Oxford Professor Death: Stephen Rawlings' Widow Says Death Was 'Tragic Accident'

The wife of Oxford University professor Steven Rawlings, who was found dead at fellow academic Devinder Sivia’s home, said she believed his death was “a tragic accident”.

Sivia, was held on suspicion of the murder of Rawling, but has since been released on police bail. After Sivia left Abingdon police station today, police said the death may be "a matter for a coroner's inquest rather than a criminal court".

Detectives arrested Sivia on suspicion of murdering "well-respected and liked" Rawling, an official fellow and tutor at St Peter's College, Oxford on 11 January.

Rawling, with whom Sivia had co-authored a book, was found dead at Sivia’s suburban bungalow in Southmoor, Oxfordshire on Wednesday night.

A university source confirmed that Sivia, 49, of St John's College, was in custody and is still being questioned. Thames Valley Police said they are not seeking anyone else in connection with their inquiry.

Officers were called at 11.22pm on Wednesday to reports of an incident at the property in which a man had been injured. Paramedics attended but Rawlings, 50, was declared dead at the scene.

A post-mortem examination carried out yesterday on the married Oxford University professor was unable to establish a cause of death. Authorities said further tests will be conducted.

The don lived with his wife Linda, who had recently celebrated her 50th birthday.

Police are refusing to speculate on the circumstances surrounding his death and said they were "keeping an open mind".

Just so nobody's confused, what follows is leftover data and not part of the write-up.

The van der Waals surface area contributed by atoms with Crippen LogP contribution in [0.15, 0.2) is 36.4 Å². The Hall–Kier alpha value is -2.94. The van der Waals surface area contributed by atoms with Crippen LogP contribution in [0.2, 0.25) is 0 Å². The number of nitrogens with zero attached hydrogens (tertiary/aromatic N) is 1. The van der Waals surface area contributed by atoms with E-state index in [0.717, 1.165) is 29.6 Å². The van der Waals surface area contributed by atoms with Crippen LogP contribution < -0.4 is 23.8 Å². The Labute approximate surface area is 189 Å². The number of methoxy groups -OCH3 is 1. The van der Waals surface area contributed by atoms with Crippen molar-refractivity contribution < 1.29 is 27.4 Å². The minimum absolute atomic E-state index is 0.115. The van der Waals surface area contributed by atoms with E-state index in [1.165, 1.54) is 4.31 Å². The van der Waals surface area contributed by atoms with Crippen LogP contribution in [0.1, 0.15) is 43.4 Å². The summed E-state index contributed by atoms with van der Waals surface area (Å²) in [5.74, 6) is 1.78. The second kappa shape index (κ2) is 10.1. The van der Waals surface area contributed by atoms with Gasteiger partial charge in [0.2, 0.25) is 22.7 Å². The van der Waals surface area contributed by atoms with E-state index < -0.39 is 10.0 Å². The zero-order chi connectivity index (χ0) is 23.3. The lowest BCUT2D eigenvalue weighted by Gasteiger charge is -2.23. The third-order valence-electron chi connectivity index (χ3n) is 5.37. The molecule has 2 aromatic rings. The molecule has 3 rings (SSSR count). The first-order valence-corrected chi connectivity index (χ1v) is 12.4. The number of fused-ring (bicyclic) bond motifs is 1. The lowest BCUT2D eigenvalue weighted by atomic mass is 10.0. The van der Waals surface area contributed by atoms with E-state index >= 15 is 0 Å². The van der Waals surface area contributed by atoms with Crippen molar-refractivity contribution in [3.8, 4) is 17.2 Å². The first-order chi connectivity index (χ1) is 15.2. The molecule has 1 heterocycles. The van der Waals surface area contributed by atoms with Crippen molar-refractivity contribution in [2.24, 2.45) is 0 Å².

Detective Superintendent Rob Mason, from Thames Valley Police's Major Crime Unit, said: "We are liaising closely with Oxford University and it is apparent that he was well-respected and liked within the college and colleagues and students have been devastated by the news."

He added: "It does appear that no one else was present at the address and we are not currently looking for anyone else in connection with this incident."

The force was unable to confirm if the two men had been out socially together in the hours before the professor's death. They were said to be friends for at least 15 years and published a book together in 1999 - Foundations Of Science Mathematics.

Tributes were yesterday paid to the academic, whose relatives have been informed of his death.

The vice-chancellor of Oxford University, Professor Andrew Hamilton, said in a statement: "The entire university community has been profoundly saddened and shocked by the tragic and untimely death of Professor Steve Rawlings.

"Our thoughts are with his family and friends."

Former BBC Radio 4 controller Mark Damazer, now master at St Peter's College, said Rawlings was a "much liked and admired tutor".

He said: "Steve was elected to his fellowship in 1994, having initially been employed by the college for two years as lecturer in mathematics.

"He undertook his undergraduate and doctoral studies at the University of Cambridge, and remained there to do post-doctoral work prior to moving to Oxford.

"Steve held his St Peter's fellowship in conjunction with a University Lecturership in Astrophysics, later becoming professor.

"He was head of the sub-department of astrophysics of the University of Oxford from 2006 to 2010.

"He was one of the lead scientists in the international Square Kilometre Array (SKA) project and also played a prominent role in the redevelopment of the Goonhilly Satellite Earth Station in Cornwall as a radio astronomy facility.

"He was a much liked and admired tutor and colleague within the college and will be greatly missed. We extend our deepest sympathy to his wife Linda."